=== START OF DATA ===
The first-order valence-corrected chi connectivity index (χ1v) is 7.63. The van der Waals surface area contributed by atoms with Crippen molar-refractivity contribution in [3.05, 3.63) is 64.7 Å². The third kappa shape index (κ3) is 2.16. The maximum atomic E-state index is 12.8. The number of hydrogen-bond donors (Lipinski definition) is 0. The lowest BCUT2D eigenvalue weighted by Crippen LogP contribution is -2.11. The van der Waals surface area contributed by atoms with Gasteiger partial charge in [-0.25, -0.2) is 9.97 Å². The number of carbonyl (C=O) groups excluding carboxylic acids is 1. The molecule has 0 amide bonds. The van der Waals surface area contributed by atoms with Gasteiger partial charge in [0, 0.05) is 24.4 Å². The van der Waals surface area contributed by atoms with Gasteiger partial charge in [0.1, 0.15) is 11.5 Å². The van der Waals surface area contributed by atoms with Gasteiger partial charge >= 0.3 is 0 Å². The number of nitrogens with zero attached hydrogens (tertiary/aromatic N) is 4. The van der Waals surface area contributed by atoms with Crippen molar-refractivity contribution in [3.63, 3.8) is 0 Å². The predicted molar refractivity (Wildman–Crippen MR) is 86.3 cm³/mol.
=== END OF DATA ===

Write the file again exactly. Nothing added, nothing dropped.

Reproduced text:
The first-order valence-corrected chi connectivity index (χ1v) is 7.63. The van der Waals surface area contributed by atoms with Crippen molar-refractivity contribution in [3.05, 3.63) is 64.7 Å². The third kappa shape index (κ3) is 2.16. The maximum atomic E-state index is 12.8. The number of hydrogen-bond donors (Lipinski definition) is 0. The lowest BCUT2D eigenvalue weighted by Crippen LogP contribution is -2.11. The van der Waals surface area contributed by atoms with Gasteiger partial charge in [-0.25, -0.2) is 9.97 Å². The number of carbonyl (C=O) groups excluding carboxylic acids is 1. The molecule has 0 amide bonds. The van der Waals surface area contributed by atoms with Gasteiger partial charge in [0, 0.05) is 24.4 Å². The van der Waals surface area contributed by atoms with Gasteiger partial charge in [0.1, 0.15) is 11.5 Å². The van der Waals surface area contributed by atoms with Gasteiger partial charge >= 0.3 is 0 Å². The number of nitrogens with zero attached hydrogens (tertiary/aromatic N) is 4. The van der Waals surface area contributed by atoms with Crippen molar-refractivity contribution in [3.63, 3.8) is 0 Å². The predicted molar refractivity (Wildman–Crippen MR) is 86.3 cm³/mol.